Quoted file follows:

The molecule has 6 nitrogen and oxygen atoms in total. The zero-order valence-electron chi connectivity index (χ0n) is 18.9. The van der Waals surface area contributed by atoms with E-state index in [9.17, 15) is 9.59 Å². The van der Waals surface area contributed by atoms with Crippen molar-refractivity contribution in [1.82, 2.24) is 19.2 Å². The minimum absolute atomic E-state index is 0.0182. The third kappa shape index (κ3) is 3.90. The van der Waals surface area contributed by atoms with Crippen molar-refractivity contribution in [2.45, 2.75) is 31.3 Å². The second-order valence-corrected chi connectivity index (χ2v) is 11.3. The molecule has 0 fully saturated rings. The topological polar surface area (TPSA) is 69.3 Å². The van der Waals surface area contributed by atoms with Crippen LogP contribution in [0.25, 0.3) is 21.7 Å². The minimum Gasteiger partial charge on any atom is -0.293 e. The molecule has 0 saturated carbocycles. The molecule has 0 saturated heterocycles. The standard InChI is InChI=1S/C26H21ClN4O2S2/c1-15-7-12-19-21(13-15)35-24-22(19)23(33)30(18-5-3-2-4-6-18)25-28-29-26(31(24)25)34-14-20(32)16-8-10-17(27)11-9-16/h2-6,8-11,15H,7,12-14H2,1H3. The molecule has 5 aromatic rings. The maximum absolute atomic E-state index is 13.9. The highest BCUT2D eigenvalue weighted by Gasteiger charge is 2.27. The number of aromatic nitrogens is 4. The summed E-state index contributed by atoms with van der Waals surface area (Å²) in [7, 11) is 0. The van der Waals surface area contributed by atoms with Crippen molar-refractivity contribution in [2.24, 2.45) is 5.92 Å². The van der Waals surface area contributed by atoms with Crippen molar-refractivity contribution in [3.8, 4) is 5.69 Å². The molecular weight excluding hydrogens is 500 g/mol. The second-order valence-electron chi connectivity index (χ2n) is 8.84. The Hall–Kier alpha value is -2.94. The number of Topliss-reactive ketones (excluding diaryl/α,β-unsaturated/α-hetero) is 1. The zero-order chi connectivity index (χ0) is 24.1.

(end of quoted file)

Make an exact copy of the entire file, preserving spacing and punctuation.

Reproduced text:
The molecule has 6 nitrogen and oxygen atoms in total. The zero-order valence-electron chi connectivity index (χ0n) is 18.9. The van der Waals surface area contributed by atoms with E-state index in [9.17, 15) is 9.59 Å². The van der Waals surface area contributed by atoms with Crippen molar-refractivity contribution in [1.82, 2.24) is 19.2 Å². The minimum absolute atomic E-state index is 0.0182. The third kappa shape index (κ3) is 3.90. The van der Waals surface area contributed by atoms with Crippen molar-refractivity contribution in [2.45, 2.75) is 31.3 Å². The second-order valence-corrected chi connectivity index (χ2v) is 11.3. The molecule has 0 fully saturated rings. The topological polar surface area (TPSA) is 69.3 Å². The van der Waals surface area contributed by atoms with Crippen LogP contribution in [0.25, 0.3) is 21.7 Å². The minimum Gasteiger partial charge on any atom is -0.293 e. The molecule has 0 saturated carbocycles. The molecule has 0 saturated heterocycles. The standard InChI is InChI=1S/C26H21ClN4O2S2/c1-15-7-12-19-21(13-15)35-24-22(19)23(33)30(18-5-3-2-4-6-18)25-28-29-26(31(24)25)34-14-20(32)16-8-10-17(27)11-9-16/h2-6,8-11,15H,7,12-14H2,1H3. The molecule has 5 aromatic rings. The maximum absolute atomic E-state index is 13.9. The highest BCUT2D eigenvalue weighted by Gasteiger charge is 2.27. The number of aromatic nitrogens is 4. The summed E-state index contributed by atoms with van der Waals surface area (Å²) in [7, 11) is 0. The van der Waals surface area contributed by atoms with Crippen molar-refractivity contribution in [2.24, 2.45) is 5.92 Å². The van der Waals surface area contributed by atoms with Crippen molar-refractivity contribution in [3.8, 4) is 5.69 Å². The molecular weight excluding hydrogens is 500 g/mol. The second-order valence-electron chi connectivity index (χ2n) is 8.84. The Hall–Kier alpha value is -2.94. The number of Topliss-reactive ketones (excluding diaryl/α,β-unsaturated/α-hetero) is 1. The zero-order chi connectivity index (χ0) is 24.1.